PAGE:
Two orders recently issued regarding whether district court litigation should be stayed pending inter partes review.  In both cases, the IPR petition had been filed recently, and the institution decision had not yet issued—but the results could not have been more different.  Judge Tigar granted a stay in Uniloc USA, Inc. v. LG Electronics U.S.A. Inc. (Case No. 3:18-cv-06739, “Uniloc”).  Two floors down, Judge Orrick went the other way in J & K IP Assets, LLC v. Armaspec, Inc. (Case No. 3:17-cv-07308, “J & K”).

In Uniloc, that well-known NPE sued LG Electronics, asserting a standards read against various cell phone technologies, such as 3G, LTE, and Bluetooth.[1]  LG and non-parties Microsoft, Apple, and Samsung filed IPRs challenging the asserted patents.[2]  LG had not yet served its invalidity contentions and very little discovery had occurred.[3]  And although the Court head set deadlines for claim construction, those deadlines were not imminent.[4]

While the Court noted that the PTO could decide not to institute the IPRs, there were three countervailing reasons to institute the stay: 1) all asserted claims were challenged, so the stay presented “the maximum potential for simplification of issues,” 2) it would be “wasteful” to proceed with invalidity contentions and other aspects of the case, and 3) institution decisions were expected in less than 4 months.[5]  Under these circumstances, “the potential for simplification outweighs the uncertainty inherent in a pre-institution stay.”[6]  The Court conditioned the stay on LG’s agreement to be bound by the third party IPR petitions.[7]  Even though LG filed its IPR petitions seven months after the initiation of the district court suit—and then waited four more months to file its stay motion—this did not result in unnecessary prejudice to Uniloc.[8]  Uniloc’s NPE status also weighed in favor of a stay, because monetary damages would be adequate and because it had not moved for an injunction.[9]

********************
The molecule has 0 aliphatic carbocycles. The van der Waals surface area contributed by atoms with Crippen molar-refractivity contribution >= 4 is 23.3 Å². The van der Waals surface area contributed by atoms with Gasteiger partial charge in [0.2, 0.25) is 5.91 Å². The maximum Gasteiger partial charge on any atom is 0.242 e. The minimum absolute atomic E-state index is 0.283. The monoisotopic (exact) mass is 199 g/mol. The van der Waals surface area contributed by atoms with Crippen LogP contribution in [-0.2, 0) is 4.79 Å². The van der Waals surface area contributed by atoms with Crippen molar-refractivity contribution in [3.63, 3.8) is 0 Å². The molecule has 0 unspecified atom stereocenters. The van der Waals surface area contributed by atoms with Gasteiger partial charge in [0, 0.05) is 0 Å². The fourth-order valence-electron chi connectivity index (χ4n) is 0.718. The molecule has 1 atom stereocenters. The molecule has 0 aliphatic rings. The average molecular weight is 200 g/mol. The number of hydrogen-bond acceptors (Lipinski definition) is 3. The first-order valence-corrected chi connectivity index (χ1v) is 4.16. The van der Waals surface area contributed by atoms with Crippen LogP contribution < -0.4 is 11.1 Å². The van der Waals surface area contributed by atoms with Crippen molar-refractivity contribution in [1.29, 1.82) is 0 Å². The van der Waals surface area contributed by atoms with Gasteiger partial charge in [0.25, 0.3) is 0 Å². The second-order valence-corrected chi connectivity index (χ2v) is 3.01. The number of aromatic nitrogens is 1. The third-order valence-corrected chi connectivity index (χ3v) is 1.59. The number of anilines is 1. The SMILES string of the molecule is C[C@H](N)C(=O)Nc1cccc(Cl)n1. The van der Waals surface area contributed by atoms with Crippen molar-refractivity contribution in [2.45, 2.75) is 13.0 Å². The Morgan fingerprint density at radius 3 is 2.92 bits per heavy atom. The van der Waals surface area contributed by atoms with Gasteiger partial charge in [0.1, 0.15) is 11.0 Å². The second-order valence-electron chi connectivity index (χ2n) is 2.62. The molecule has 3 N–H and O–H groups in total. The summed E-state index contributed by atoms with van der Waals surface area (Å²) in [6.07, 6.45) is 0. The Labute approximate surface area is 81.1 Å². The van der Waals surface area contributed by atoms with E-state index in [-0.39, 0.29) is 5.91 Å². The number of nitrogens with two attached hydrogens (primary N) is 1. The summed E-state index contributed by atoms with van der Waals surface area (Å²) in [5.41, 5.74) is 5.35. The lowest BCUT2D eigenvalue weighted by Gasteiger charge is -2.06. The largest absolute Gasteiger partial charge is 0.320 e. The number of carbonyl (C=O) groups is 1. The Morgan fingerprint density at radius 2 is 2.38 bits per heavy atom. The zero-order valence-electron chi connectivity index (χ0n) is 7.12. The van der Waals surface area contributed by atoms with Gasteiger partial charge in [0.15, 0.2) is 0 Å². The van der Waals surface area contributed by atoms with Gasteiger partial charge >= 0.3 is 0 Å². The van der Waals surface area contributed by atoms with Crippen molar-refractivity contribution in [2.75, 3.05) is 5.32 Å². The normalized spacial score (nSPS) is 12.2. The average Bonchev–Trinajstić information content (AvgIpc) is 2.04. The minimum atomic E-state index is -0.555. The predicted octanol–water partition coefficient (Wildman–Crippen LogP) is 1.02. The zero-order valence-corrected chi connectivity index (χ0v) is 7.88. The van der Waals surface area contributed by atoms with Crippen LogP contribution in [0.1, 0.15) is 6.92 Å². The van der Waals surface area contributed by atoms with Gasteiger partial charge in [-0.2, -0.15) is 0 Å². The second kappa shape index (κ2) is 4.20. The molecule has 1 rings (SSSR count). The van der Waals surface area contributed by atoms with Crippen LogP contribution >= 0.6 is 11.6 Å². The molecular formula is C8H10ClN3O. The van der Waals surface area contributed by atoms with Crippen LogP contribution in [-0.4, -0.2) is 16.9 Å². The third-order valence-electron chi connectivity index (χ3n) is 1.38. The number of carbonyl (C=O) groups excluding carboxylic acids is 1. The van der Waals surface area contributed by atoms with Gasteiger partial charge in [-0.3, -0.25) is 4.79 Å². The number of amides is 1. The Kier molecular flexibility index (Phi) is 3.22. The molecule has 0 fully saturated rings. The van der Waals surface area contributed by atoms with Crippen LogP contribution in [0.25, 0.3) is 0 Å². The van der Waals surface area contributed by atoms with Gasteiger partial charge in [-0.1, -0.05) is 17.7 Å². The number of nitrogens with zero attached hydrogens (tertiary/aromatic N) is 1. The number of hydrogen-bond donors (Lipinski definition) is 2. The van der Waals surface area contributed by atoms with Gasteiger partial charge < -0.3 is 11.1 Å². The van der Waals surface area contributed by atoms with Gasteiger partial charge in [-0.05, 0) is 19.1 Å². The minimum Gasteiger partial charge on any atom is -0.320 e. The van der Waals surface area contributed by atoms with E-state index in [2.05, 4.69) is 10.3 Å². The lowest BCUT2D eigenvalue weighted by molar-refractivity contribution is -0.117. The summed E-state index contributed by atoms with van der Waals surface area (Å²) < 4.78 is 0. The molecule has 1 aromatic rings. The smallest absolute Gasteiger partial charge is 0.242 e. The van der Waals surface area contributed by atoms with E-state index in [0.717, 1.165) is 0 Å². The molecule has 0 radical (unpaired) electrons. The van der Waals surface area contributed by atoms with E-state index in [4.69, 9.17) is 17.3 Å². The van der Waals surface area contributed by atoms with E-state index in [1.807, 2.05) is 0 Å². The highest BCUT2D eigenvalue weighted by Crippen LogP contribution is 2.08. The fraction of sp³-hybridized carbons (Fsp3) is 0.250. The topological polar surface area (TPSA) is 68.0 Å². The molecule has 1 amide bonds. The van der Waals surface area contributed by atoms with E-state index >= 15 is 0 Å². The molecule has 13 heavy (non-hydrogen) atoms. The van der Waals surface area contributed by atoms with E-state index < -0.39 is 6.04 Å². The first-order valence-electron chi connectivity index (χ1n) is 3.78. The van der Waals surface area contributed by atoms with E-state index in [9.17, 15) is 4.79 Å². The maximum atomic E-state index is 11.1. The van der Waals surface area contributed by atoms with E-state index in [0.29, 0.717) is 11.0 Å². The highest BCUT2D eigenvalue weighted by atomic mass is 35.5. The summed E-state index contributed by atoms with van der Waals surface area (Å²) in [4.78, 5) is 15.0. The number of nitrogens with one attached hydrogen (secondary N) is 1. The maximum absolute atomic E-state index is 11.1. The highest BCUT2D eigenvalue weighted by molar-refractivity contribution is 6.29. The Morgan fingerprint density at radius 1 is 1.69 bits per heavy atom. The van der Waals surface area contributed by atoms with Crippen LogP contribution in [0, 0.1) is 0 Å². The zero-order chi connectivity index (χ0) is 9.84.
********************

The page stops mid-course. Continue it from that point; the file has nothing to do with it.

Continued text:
J & K bore a number of similarities to Uniloc.  All asserted claims were challenged in the IPR petition, the plaintiff was an NPE, and the case had been pending for over a year.[10]  The primary difference?  The state of discovery.  In J & K, invalidity contentions had been served, both parties had responded to interrogatories, and both parties had produced documents under the Patent Local Rules and pursuant to document requests.[11]  Even though the Court had not yet held an initial CMC or issued a scheduling order, the patent owner argued that claim construction could be completed before the PTAB issued an institution decision and that the district court trial could occur before the PTAB’s final written decision.[12]  Judge Orrick agreed, denying the motion to stay (albeit  “without prejudice to renewal if the PTAB institutes an IPR”), and scheduled a claim construction ruling for July, before the 18-month deadline for the PTAB’s institution decision would run out.

Although the ruling in J & K was a summary order without much analysis, it appears the late stage of discovery may have made the difference.


Uniloc USA, Inc. v. LG Electronics U.S.A. Inc., Case No. 3:18-cv-06739-JST (Dkt. 109, Apr. 29, 2019);

J & K IP Assets, LLC v. Armaspec, Inc., Case No. 3:17-cv-07308-WHO (Dkt. 45, Apr. 2, 2019).


[1]  Uniloc, Dkt. 109 at 2.

[2]  Id. at 2-3.

[3]  Id. at 4.

[4]  Id.

[5]  Id. at 6-8.

[6]  Id. at 8.

[7]  Id. at 8-9.

[8]  Id. at 6-10.

[9]  Id. at 11.

[10]  J & K, Dkt. 39 at 1-2.

[11]  J & K, Dkt. 41 at 3-5.

[12]  Id. at 6.